Ahh, the wonders of printing to make your exports (what exports?) cheap whilst leaving the door open for anyone to wonder in a buy up whatever they like.

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With the US about to print + $5 Tillion than YES if i was a large US company i buy everything in sight!

Pocket change to pay later.

Mike

Providing the dollar holds its value.

If the US does print $5tr it's going to be one hell of a roller-coaster ride.

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We'll wind up subsidising Boeing and Lockheed-Martin instead.

A long time ago, a close friend set up an organisation called "engineers for peace". He'd studied the changing of companies in the UK who moved from producing consumer and industrial products, and became costs-plus government arms producers only: Marconi, Decca, much of STC, BAC (British Aircraft Corporation), because costs-plus is what it says, we'll make your weapons system for what we think it will cost, then add a profit. Production for the consumer was thought to be more cost-effective moved offshore, to the Far East.

Blue Streak...TSR2.....Nimrod..... countless other projects. Where was that "peace dividend" we were all promised as the iron curtain fell?

Aye, theres the rub.

Diverting what was left of the military industrial base into the production of high technology civilian products might have given this country a long term future. Instead, the UK economy is now a usurer's paradise.

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This is good, it backs up my theory that the pound is likely to rise in value somewhat over the next 6-12 months.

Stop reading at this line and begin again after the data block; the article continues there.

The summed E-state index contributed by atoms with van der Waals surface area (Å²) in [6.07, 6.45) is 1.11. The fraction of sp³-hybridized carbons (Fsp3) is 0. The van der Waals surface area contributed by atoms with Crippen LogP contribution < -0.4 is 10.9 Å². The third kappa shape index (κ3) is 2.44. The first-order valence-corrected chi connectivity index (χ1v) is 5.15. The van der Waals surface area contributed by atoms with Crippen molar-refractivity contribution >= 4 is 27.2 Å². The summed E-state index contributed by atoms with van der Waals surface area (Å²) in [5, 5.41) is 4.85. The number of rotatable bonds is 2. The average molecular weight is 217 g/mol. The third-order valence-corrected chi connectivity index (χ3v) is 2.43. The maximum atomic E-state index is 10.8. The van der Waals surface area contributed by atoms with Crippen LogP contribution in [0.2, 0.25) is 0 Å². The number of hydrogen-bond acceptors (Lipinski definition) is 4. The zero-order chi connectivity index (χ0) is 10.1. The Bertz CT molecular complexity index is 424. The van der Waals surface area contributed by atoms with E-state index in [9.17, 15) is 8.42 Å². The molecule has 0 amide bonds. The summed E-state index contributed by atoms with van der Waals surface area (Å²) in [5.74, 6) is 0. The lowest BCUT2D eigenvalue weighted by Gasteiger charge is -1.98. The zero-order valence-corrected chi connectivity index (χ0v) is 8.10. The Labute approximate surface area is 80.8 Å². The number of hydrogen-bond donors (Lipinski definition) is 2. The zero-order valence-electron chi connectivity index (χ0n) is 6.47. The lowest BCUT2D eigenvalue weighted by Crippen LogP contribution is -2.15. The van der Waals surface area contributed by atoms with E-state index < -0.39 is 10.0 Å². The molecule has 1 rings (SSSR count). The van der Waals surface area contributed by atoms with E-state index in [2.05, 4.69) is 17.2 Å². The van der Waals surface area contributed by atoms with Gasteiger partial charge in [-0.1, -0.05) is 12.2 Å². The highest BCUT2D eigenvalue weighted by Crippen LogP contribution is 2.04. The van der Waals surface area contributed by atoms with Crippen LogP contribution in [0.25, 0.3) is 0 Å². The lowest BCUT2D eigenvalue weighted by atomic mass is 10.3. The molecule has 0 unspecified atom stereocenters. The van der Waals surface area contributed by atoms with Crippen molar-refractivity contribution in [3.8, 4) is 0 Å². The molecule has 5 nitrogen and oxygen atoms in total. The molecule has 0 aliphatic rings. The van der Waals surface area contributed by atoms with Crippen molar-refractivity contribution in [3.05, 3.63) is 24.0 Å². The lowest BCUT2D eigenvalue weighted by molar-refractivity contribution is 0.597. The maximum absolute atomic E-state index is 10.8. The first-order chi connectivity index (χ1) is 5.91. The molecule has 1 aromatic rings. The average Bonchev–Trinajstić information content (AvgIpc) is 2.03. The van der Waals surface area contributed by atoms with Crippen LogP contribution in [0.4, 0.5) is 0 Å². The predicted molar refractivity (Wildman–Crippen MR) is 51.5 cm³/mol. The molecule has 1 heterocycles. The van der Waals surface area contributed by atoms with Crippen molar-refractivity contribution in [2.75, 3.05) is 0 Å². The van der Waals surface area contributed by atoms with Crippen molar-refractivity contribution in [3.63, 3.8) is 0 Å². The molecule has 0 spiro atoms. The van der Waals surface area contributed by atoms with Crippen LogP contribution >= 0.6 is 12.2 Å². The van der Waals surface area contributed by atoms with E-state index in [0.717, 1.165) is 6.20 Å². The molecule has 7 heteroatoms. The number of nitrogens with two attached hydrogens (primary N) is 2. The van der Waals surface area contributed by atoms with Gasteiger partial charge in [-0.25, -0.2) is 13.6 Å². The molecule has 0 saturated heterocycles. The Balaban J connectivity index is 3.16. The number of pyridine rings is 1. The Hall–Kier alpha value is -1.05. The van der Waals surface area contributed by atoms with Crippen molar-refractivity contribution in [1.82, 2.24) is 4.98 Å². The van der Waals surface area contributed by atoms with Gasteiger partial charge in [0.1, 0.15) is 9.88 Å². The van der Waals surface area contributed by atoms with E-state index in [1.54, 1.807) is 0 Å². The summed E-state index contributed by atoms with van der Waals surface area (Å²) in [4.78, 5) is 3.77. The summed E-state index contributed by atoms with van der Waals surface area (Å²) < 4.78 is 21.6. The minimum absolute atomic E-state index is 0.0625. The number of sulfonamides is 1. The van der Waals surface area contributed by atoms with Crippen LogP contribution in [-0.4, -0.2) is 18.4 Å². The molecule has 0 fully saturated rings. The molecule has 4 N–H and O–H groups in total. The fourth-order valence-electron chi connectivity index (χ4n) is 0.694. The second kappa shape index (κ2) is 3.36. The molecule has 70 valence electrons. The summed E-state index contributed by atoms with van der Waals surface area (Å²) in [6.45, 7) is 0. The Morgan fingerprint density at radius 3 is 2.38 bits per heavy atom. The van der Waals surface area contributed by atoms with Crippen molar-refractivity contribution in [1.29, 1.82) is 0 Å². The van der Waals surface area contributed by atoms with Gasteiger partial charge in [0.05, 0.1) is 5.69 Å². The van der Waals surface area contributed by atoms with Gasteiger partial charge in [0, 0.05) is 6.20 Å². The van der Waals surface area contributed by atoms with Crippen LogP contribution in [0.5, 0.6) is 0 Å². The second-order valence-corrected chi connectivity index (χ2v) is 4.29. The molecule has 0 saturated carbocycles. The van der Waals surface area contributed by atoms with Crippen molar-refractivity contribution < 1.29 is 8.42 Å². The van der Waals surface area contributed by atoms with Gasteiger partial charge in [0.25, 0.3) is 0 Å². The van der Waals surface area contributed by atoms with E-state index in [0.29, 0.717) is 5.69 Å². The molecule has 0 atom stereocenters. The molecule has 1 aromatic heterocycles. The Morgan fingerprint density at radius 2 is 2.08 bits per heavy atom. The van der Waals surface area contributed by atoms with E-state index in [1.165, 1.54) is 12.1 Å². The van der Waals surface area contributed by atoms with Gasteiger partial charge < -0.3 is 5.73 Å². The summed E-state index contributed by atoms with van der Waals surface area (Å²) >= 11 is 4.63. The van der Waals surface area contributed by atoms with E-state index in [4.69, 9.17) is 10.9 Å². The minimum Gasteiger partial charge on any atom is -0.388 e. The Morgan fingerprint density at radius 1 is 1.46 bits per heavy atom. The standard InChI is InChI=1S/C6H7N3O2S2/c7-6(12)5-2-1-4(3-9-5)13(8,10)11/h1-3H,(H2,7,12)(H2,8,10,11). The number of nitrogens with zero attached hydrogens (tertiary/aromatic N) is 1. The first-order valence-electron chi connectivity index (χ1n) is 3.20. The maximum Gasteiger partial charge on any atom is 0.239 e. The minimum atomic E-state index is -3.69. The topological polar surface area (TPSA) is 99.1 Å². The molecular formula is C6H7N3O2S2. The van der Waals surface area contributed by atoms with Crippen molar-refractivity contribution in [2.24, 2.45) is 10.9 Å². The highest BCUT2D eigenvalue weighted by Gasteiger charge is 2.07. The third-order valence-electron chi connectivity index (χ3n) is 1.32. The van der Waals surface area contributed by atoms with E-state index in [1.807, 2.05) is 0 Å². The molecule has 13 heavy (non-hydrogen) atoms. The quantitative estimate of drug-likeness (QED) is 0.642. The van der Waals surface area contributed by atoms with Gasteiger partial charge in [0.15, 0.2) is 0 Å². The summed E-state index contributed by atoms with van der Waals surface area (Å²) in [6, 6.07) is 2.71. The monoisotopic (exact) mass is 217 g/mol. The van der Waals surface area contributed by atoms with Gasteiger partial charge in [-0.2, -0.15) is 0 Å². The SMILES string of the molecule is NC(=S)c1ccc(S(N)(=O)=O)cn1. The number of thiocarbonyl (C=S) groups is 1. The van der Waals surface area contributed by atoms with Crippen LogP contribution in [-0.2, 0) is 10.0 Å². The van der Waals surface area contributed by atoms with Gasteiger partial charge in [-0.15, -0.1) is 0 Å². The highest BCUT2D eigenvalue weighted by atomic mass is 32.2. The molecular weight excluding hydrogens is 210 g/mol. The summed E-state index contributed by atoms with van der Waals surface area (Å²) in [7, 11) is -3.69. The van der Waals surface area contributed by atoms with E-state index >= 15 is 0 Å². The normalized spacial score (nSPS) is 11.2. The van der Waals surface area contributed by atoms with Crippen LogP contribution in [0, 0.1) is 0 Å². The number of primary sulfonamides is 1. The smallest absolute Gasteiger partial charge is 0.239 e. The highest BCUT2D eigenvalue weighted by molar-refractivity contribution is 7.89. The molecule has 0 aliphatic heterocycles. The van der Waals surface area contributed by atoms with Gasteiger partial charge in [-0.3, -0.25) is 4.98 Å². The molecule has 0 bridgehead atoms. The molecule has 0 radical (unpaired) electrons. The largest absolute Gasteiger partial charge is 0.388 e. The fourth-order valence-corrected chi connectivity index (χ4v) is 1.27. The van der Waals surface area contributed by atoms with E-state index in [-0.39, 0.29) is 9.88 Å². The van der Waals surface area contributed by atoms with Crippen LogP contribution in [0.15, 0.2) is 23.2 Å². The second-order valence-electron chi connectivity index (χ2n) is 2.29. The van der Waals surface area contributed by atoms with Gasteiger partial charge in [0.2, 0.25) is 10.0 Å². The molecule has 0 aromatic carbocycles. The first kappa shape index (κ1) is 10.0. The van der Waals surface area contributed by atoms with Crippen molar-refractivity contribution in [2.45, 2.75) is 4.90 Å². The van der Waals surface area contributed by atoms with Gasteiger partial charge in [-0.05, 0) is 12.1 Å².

oh great how useful, a strong pound. That will all the difference in the real world of plant closures and rising unemployment. And our Market is europe and will always be that way.

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Didn't sterling jump when Prudential's attempt to purchase that thing in Asia collapsed?

It seemed to yes. Also, it dropped at the point they announced the deal originally.

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This is fantastic news.

Bae has basically only got one customer, the UK government.

This means that instead of buying off the shelf stuff like Chinook helicopters we have had to ask Bae to design us something not as good at ten times the price for delivery ten years after you actually want them.

The government has already told the Mod to slash it's budget 25-30% and made a speech the other day about it no longer being efficient to keep paying over the odds for substandard kit just to maintain British arms manufacturers.

If Bae gets sold it means we don't have to spend billions a year subsidising them. :)

It also means we will stop subsidising them and many thousands of high tech jobs will go. :(

I watched a fascinating telly program which explained how BAE are building the new class of nuclear hunter killer submarines up in Barrow.

Personally I think it's vital to maintain the skills needed to design and build our own armaments... being able to design and manufacturer your own submarines, new generation destroyers and aircraft carriers is, I believe essential for our security.

Chinooks are an interesting subject.... all Chinook production is subject to American priority... if there are any orders for airframes and parts on the order books placed by the US military we are denied supply... we are a LOW priority.

Also, we purchase something like 7 brand new Chinook airframes specifically for special operations... as far as I know these are still gathering dust in a hangar somewhere... the Americans refused to give us access to the on board software codes so we have no way of making these aircraft operational... essentially we've spend millions of pounds for nothing.

As far as being substandard... I believe that our latest generation destroyers and subs are some of if not the best in class anywhere in the world.... BAE are capable of manufacturing world class products which we can sell to other countries. I also understand that the Eurofighter/ Typhoon is one of the best fighter aircraft in the world.

If the Americans buy BAE we will be an even bigger poodle... if the yanks don't want us to have a particular piece of kit we won't be able to produce our own.